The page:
- What is Sensex?
- What is Nifty?
- Difference between Sensex and Nifty
- Which is better, NSE or BSE?
- What is an index?
- Major factors that affect the performance of indices
- Types of Stock Market Indices
- Significance of a Stock Market Index
- How to calculate Nifty?
- How to calculate Sensex?
- Frequently Asked Questions
Sensex and Nifty are market indices that represent the market. They are the benchmarks for the country’s stock market trend, development in the industry, and individual investors’ portfolios. This article covers in detail Sensex and Nifty, their calculation and the differences between the two.
What is Sensex?
Sensex is derived from Sensitive and Index and is coined by Mr Deepak Mohoni, a stock market analyst. It is an index on the Bombay Stock Exchange or BSE. Sensex comprises 30 companies, and these are chosen based on the liquidity, market capitalisation, revenue, and diversification of the company. Also, for a company to be on Sensex, has to be listed on BSE.
It is one of India’s oldest indices, and people consider it a measure of market performance and reflection of the Indian economy. It is used as a benchmark to gauge growth and development in the Indian economy and industry and understand the stock market trend.
Sensex comprises the top 30 stocks. The value of the index depends on the price movement of the underlying securities. An increase in the value of Sensex is due to an increase in the price of most of the securities. While a decrease in the value of the index is due to the fall in the price of most of the underlying securities.
What is Nifty?
Similar to the Sensex, Nifty is also an index. The National Stock Exchange is represented by Nifty. Nifty is a variation of the terms National and Fifty. The Nifty 50 is also a benchmark index, consisting of the top 50 stocks listed on the National Stock Exchange.
The top 50 stocks that comprise the Nifty 50 are from 12 different sectors. Some of these include information technology, consumer goods, financial services, automobiles, telecommunications, etc.
The companies to meet the following parameters and criteria to be part of the Nifty 50:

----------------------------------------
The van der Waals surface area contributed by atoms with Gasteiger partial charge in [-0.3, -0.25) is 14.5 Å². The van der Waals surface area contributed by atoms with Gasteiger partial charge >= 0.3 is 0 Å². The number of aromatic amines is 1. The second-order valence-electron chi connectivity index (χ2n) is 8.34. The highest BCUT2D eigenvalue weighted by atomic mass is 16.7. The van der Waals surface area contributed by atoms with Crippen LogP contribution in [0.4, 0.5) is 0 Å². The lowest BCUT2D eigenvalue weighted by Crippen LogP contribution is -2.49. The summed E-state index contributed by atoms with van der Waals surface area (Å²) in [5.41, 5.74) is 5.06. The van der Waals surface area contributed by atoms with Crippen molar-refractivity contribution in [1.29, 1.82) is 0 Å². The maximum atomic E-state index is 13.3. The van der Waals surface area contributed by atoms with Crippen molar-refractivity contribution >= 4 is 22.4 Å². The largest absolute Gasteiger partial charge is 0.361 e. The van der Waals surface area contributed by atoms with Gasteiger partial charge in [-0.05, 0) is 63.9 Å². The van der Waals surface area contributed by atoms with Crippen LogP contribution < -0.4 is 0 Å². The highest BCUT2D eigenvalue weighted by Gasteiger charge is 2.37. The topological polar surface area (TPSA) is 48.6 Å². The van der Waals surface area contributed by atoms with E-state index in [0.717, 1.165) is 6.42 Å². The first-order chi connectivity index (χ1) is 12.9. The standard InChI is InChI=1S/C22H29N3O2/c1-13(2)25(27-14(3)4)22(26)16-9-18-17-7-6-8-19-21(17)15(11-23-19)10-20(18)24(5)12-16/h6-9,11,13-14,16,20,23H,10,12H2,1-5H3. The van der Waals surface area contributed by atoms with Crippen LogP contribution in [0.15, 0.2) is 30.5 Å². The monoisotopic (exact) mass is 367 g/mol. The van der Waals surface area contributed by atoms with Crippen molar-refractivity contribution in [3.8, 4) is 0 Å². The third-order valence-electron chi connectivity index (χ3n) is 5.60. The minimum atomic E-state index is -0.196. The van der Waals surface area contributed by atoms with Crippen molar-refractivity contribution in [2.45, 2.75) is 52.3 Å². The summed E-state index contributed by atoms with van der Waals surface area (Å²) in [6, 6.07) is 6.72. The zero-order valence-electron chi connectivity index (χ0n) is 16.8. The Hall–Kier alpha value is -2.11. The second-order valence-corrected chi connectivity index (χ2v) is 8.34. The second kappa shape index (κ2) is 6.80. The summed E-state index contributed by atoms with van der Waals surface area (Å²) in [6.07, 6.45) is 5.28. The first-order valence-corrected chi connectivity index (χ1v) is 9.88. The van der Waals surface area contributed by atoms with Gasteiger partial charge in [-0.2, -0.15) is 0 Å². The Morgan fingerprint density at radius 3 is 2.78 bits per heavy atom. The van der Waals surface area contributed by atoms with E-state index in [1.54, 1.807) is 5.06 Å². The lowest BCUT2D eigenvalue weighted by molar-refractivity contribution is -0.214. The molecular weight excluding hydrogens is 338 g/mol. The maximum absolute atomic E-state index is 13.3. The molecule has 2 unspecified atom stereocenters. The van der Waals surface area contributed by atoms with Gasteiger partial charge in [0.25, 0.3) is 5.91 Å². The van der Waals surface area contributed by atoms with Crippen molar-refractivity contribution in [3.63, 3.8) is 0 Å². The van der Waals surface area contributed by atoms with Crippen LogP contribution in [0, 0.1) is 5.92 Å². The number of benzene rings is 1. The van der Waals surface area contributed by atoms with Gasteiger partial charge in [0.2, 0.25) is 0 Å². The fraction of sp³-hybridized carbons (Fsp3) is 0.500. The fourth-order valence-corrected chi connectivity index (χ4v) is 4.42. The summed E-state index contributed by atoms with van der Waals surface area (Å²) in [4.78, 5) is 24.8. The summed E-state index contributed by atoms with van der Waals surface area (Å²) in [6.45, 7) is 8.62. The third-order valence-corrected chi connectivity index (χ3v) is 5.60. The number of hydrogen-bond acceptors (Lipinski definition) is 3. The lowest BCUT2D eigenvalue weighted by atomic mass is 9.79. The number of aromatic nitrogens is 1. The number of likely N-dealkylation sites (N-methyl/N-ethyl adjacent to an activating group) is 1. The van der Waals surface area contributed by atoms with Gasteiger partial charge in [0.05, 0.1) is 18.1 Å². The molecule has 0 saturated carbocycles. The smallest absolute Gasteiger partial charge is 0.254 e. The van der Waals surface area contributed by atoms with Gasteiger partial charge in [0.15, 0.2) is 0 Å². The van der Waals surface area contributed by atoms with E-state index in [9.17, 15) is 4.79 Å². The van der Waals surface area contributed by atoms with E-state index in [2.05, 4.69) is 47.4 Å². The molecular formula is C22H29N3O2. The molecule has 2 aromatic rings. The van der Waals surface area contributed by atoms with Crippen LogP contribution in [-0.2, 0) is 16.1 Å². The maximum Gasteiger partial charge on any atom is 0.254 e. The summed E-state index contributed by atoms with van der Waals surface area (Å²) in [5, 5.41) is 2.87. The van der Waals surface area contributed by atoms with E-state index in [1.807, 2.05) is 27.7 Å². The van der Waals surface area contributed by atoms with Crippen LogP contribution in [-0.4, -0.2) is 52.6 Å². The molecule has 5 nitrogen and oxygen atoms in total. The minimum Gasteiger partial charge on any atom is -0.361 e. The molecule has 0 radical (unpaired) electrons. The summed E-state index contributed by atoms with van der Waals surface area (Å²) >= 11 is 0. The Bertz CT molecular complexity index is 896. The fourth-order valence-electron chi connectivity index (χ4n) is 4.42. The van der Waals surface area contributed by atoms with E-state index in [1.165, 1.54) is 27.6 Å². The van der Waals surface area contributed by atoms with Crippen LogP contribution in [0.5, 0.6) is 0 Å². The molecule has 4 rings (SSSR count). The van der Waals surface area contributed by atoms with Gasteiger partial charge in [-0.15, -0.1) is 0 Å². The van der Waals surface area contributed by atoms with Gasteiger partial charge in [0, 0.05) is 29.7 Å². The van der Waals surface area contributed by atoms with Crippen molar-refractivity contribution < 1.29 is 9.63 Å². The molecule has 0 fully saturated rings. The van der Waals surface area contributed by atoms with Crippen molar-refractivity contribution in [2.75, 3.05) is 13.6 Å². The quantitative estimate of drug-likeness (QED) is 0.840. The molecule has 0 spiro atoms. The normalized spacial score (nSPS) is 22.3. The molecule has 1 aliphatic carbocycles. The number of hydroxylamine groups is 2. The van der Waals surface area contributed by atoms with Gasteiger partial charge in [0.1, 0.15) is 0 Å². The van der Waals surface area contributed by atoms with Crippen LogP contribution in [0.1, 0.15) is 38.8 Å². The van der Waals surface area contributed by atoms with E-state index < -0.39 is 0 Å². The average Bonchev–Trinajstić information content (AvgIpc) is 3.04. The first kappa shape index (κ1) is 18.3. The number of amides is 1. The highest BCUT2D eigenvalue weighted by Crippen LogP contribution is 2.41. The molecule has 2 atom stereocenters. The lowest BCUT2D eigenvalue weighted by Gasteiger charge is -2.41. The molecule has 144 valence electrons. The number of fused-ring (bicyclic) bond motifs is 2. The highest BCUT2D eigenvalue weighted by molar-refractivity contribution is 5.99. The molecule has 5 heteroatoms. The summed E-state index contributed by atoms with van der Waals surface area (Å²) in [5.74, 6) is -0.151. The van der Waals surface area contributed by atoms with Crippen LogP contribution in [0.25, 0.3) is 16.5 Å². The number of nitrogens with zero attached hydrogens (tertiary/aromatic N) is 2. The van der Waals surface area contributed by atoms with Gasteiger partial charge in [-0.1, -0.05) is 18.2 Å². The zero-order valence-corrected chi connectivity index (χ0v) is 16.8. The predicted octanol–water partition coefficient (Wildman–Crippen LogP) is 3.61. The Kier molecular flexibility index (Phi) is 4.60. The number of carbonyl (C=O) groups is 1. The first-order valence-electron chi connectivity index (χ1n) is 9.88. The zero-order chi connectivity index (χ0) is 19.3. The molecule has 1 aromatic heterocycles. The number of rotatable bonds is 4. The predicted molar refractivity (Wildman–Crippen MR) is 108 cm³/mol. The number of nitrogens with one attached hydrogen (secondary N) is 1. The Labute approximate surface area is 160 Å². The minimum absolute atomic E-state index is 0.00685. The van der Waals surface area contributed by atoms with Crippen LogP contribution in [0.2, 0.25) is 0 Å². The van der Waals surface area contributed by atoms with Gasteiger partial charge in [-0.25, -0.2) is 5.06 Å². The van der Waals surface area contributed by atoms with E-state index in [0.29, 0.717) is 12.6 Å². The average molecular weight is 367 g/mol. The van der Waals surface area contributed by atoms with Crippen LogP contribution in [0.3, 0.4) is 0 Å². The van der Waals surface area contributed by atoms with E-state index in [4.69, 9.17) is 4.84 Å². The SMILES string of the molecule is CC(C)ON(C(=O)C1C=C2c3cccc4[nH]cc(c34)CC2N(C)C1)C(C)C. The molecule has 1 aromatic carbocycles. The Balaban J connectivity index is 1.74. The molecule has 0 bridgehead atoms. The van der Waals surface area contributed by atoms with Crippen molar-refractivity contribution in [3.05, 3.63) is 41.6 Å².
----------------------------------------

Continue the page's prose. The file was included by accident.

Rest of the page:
- Liquidity: The stock should have been traded at an average cost of 0.50% or less in the last six months.
- Float Adjustment: The float-adjusted market capitalisation of the company must be at least twice that of the current smallest index composition.
- Domicile: The company must be listed on the National Stock Exchange NSE and be an Indian company.
You may also like to read about the Nifty Bees
Difference between Sensex and Nifty
|Full-Form||National and Fifty||Sensitive and Index|
|Ownership||NSE subsidiary, IISL.||Bombay Stock Exchange (BSE).|
|Base Period||November 3rd 1995||1978-79|
|Base Capital||INR 2.06 Trillion||NA|
|Number of Stocks||Top 50 companies||Top 30 companies|
|Number of sectors||24 sectors||13 sectors|
|Foreign Exchanges||Singapore Stock Exchange (SGX) and Chicago Mercantile Exchange (SME)||EUREX and stock exchanges of BRCS nations|
Which is better, NSE or BSE?
NSE and BSE are stock exchanges in India. The Bombay Stock Exchange (BSE) is India’s oldest stock exchange. In comparison, the National Stock Exchange (NSE) is the biggest stock exchange in India. NSE has high trade volumes in comparison to BSE. In other words, in NSE, there are more active buyers and sellers. Also, NSE has higher liquidity. It makes trading easy and offers more opportunities for investors to convert stocks to money.
On the other hand, BSE is a gigantic pool of stocks. There are numerous companies that are part of BSE. Also, all stocks that are part of NSE are a part of BSE as well. Furthermore, in the derivatives segment, NSE is a monopoly with Nifty. NSE Nifty and Bank Nifty are the ones that are highly traded.
Therefore, BSE is more suitable for beginners, while traders and seasoned investors mostly prefer NSE. Also, for an investor looking to invest in new companies, then the ideal choice is BSE. However, for traders who deal in futures and options, derivatives NSE is the ideal choice.
What is an index?